What curious things we do with history, no? On the one hand, the United States (by no means an exception, here) is so much a culture of forgetting. We’d rather imagine the pain of the past to be from another world entirely (it’s not) than engage in a difficult conversation. On the other hand, there is stuff like this: the (re-) sailing of the Amistad, retracing the old slave trade route. That seems like a desire to remember. How couldn’t that (re-) sailing remember? Forgetfulness and the desire to remember. Both typical and unexpected. At the same time.
Just a couple of short notes…
Huh. So, is this happening as a sort of fun event? To see what it was really like? The virtual character of it all is obvious in the fact that reporting of the “voyage” makes constant reference to the Spielberg film (blurbed on the cover as “unforgettable, and that’s complex). You know that film, the one with that guy who always plays the African in blockbusters. You can almost hear that in the write-ups.
We’ve also gotten pretty good at disengaging re-enactment from remembering. Civil War re-enactors on the Confederate side don’t seem all that troubled about embodying sacrifice for the “peculiar institution” of enslaving millions of humans. The folks at Colonial Williamsburg seem pretty comfortable playing all sorts of, um, uncomfortable roles. (I really do wonder if it is always the case, though.) All the pictures in this post are of Colonial Williamsburg re-enactments, by the way. Do they feel a little icky?
At the same time, there is some testimony in all these write-ups about how the “voyage” inspires young people to do good things. I get that. And I like that. Really, who’s against young people being inspired to do good things? I’m not. I do wonder where the older people might be, you know, those people thinking about what a terrible thing their ancestors did. Or the serious consideration of how their ancestors survived so many frankly un-survivable things in the Americas. Etc. But that’s just idealism. I know. Still, you set sail with such a traumatic memory onboard and I start hoping for more serious reckoning.
The virtual or spectacular character – which is really inseparable from the projection of certain fantasies onto a memorial event – is in no small part connected to the geography of the voyage. Every article I read on this voyage tracked the sail from Connecticut to Sierra Leone. Then there is the occasional mention, in close, of the “return” to the U.S., which is a totally different kind of journey.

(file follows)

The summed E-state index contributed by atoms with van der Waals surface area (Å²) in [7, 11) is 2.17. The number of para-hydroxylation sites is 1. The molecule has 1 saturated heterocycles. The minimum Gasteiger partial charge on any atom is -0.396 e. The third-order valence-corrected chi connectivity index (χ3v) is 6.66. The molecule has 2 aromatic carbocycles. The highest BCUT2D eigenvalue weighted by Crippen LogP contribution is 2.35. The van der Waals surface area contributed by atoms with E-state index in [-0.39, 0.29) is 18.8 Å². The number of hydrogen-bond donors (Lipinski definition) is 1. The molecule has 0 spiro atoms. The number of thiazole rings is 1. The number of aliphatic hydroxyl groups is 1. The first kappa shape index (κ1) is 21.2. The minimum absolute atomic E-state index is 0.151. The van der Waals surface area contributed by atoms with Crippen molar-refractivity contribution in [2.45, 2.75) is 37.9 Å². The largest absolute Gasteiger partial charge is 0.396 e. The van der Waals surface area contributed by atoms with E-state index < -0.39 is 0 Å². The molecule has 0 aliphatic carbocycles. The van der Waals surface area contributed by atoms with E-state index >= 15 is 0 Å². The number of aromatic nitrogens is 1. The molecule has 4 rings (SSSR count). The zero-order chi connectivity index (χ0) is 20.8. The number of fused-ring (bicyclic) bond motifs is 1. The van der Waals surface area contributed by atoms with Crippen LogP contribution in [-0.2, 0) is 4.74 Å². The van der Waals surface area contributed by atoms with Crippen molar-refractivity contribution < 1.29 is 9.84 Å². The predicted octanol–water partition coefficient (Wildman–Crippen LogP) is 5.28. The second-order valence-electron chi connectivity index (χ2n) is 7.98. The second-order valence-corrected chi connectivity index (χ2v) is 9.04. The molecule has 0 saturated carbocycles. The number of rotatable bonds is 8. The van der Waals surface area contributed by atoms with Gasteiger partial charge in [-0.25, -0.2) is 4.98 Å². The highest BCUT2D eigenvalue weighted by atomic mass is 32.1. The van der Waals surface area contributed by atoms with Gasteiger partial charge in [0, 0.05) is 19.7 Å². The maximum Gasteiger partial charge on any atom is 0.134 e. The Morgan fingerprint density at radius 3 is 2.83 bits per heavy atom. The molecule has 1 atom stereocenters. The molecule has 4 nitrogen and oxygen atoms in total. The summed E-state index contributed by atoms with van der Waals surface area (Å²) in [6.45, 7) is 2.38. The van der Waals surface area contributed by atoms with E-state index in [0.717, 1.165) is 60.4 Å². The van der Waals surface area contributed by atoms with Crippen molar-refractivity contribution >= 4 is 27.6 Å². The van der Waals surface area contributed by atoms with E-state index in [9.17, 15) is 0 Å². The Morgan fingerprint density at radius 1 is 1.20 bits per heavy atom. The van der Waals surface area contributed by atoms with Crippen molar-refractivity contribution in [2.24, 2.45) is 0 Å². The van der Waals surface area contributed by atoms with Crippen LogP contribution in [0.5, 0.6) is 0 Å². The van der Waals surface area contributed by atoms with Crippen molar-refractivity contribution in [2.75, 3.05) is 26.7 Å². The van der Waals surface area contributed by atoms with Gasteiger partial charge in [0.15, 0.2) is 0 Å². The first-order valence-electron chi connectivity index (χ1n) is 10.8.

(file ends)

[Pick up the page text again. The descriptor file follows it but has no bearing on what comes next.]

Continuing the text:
Going to Africa from the Americas mimics, whether we think of it exactly like this or not, a relation of forgiveness. In remembering the slave-trade, we go back to Africa, as if to offer ourselves back to Africa. To remember and witness to Africa. Are we implicitly staging a request to forgive? Or is this just a coincidence of reporting’s emphasis?
To emphasize the journey from Africa to the U.S., on the other hand, would open up the obvious and discomforting question: who is on the ship for that journey? Is the white person on the ship occupying the place of the enslaver? Is the black person on the ship recalling the slave? What happens when you cross into that space in which the violent rebellion took place? Sure, that’s all virtual and at the level of image, on one glance. Then again, the power of memory is precisely that it can recall pain to the moment. Would you really want to be on that boat returning from Africa? If so, get ready for some crazy ghosts. Memory can haunt re-enactments in ways we don’t quite want or welcome.
Crazy ghosts? I’m being too fearful, I fear. Maybe we ought to register that unwelcome ghost. It is our history, after all.
So I’ve decided to re-imagine this sailing of the Amistad. Indulge me. I imagine it provoking in all of us a lot of contemplation, namely, around what it means to be founded – both as a nation and as a continent – on such a profoundly catastrophic wound. And what it means for the victims to have died so many deaths, and to have, on this very ship, had a moment of resistance. At the moment of the ship’s arrival back in the U.S., we have a mandated moment of silence, nationally. In that silence, we begin to process the memories and what those memories might mean for our future. Not how to forget, necessarily, but rather how we can better remember in ways that make painful pasts a part of our future(s). The “Freedom” in its new name “Freedom Schooner Amistad” then comes to mean a freedom from forgetting, rather than a freedom from the past.
Alas. I’m not getting my hopes up. Just sayin’.